Epithelial ovarian cancer is the most common histologic subtype of ovarian cancer, and is the primary focus of this topic.
The incidence of epithelial ovarian cancer is relatively low compared with breast, colon, and lung cancer.
Patients often present with vague, nonspecific symptoms such as abdominal bloating, early satiety, and dyspepsia (suggestive of upper abdominal disease). Other symptoms are more suggestive of pelvic disease, such as pelvic pain, abdominal or pelvic pressure, low back pain, and urinary urgency.
Women with a suspicious pelvic mass should be referred to a gynecologic oncologist for further evaluation.
If an ovarian mass is detected, biopsy and fine-needle aspiration are not routinely recommended as they can disseminate tumor cells into the peritoneal cavity. These procedures are also prone to sampling error and potential bleeding complications.
Surgery is typically required for definitive diagnosis, staging, and tumor debulking. Adjuvant chemotherapy may be required to eradicate residual disease following debulking surgery.
The primary focus of this topic is epithelial ovarian cancer, the most common histologic subtype of ovarian cancer (accounting for approximately 90% of cases).
Epithelial ovarian cancer develops when there is malignant transformation of the epithelium covering the ovarian capsule and distal fallopian tube. The epithelium covering the ovary and fallopian tubes consists of the same epithelial cells that line the peritoneal cavity. Thus, epithelial ovarian cancer and primary peritoneal cancer occur via the same pathophysiology and are treated with the same basic principles.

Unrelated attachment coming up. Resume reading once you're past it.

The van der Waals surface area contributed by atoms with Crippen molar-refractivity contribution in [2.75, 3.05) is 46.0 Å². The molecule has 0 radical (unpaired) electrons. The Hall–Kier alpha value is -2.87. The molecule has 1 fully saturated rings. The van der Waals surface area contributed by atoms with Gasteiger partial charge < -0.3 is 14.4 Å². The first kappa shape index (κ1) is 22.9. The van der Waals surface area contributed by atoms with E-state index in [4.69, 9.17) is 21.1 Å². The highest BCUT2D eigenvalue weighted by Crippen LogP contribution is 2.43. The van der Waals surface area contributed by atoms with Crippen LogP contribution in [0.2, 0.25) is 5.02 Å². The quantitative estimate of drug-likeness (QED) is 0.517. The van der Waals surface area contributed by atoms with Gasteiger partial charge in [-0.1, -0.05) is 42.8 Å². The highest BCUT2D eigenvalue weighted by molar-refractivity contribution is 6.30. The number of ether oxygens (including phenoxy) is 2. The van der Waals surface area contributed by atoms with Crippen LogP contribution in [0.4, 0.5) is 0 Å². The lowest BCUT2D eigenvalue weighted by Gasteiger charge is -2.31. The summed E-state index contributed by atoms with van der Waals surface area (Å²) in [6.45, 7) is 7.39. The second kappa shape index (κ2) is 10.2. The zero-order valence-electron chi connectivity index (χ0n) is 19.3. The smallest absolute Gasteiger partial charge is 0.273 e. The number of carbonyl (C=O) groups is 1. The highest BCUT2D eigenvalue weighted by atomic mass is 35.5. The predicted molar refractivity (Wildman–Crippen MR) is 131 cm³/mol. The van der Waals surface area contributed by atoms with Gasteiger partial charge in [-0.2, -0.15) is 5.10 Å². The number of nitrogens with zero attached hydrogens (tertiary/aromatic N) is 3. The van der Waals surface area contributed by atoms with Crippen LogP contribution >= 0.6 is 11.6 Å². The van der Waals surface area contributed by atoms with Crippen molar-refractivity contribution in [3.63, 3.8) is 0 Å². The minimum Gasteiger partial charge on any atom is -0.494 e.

For the purpose of this topic, ovarian cancer also refers to fallopian tube cancer and primary peritoneal cancer.
Nonepithelial ovarian cancers (e.g., germ cell tumors and sex cord stromal tumors) are not specifically addressed in this topic.
History and exam
Sareena Singh, MD
Aultman Medical Group
Northeast Ohio Medical University
SS declares that she has no competing interests.
Dr Sareena Singh would like to gratefully acknowledge Dr Justin C. Chura and Dr Allison E. Axtell, previous contributors to this topic.
JCC and AEA declare that they have no competing interests.
Michael P. Hopkins, MD, MEd
Obstetrics and Gynecology
Northeast Ohio Universities of Medicine (NEOMED)
MPH declares that he has no competing interests.
Ritu Salani, MD
Gynecologic Oncology Fellow
Johns Hopkins Medical Institutions
RS declares that she has no competing interests.
Susan A. Davidson, MD
Chief, Gynecologic Oncology
Department of Obstetrics & Gynecology (UCD)
University of Colorado Cancer Center
SAD declares that she has no competing interests.
Khadra Galaal, MBChB, MPH, MRCOG
Consultant Gynaecological Oncologist
Northern Gynaecological Oncology Centre
Queen Elizabeth Hospital
KG is co-author of a systematic review of follow-up strategies after primary treatment in ovarian cancer. This is not referenced in this topic.
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